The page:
Sunscreen use and individual reactions: a message from Cancer Council Australia
5 January 2017
CEO of Cancer Council Australia, Professor Sanchia Aranda, said today that reported reactions to its SPF50+ Kids sunscreen were being investigated and that Cancer Council's sunscreen range remained safe and effective for the vast majority of users.
Professor Aranda thanked the people who reported reactions and urged anyone with concerns to phone the sunscreen infoline on 1300 364 515 for assistance. Cancer Council is working with two individuals who reported concerns to determine the specific cause of their reactions.
"We know sunscreen use prevents thousands of skin cancers in Australia each year, "Professor Aranda said. "In some cases, sunscreen can also cause a reaction, depending on a range of factors. It's important that people affected are supported and that ongoing monitoring of sunscreens is in place to maximise benefits and minimise any concerns. Our sunscreen infoline staff will be able to help respond to individual questions and reactions."
Professor Aranda said most people could use sunscreens without an adverse reaction.
"If you are concerned that you might have a reaction to a new sunscreen, apply some to a small area of skin on the inside of your forearm. If the skin does not react adversely, you should be able to use the sunscreen as directed without concern. This should be adequate assurance in most situations."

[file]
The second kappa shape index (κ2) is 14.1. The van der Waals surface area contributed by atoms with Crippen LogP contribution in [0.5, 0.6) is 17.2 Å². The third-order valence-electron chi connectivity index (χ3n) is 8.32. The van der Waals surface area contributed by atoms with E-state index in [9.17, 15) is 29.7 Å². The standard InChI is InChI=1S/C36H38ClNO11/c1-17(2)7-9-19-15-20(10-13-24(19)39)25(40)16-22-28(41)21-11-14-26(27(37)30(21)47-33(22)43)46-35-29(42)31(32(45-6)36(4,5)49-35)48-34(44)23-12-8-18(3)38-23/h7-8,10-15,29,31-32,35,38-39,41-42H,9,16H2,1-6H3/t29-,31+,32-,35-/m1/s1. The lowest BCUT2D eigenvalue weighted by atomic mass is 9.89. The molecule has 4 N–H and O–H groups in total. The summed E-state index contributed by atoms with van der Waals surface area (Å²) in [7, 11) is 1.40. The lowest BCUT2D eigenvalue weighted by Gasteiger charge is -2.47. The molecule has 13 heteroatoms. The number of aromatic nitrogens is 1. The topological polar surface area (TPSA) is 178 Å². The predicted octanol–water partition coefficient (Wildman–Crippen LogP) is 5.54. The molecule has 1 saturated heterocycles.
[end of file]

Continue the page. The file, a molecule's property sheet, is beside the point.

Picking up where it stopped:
Professor Aranda said Cancer Council sunscreens were closely regulated by the Australian Government's Therapeutic Goods Administration to help ensure they met the highest standards of safety and effectiveness.
"For an added assurance following recent concerns raised by users of our products, we are undertaking random additional testing of the Kids 50+ sunscreen currently in stores. This is beyond what is required by the TGA, but we want to give the community the greatest possible assurance that the product will help protect them from skin cancer, with minimal risk of any adverse reactions."
Professor Aranda said sunscreen use was an important form of sun protection, along with protective clothing, hats, and sunglasses and, whenever possible, avoiding the sun during peak UV periods.
A study published in the Australian and New Zealand Journal of Public Health1 estimated that, in 2010, average sunscreen use over previous decades in Australia had prevented 1730 cases of melanoma and 14,190 squamous cell carcinomas.
"Given the lifesaving benefits of sunscreen, we will continue to encourage its use while ensuring that any individual concerns about sunscreen use are promptly investigated."
1Olsen C, Wilson F, Green A et al. Cancers in Australia attributable to exposure to solar ultraviolet radiation and prevented by regular sunscreen use, ANZ Journal of Public Health, Oct 2015.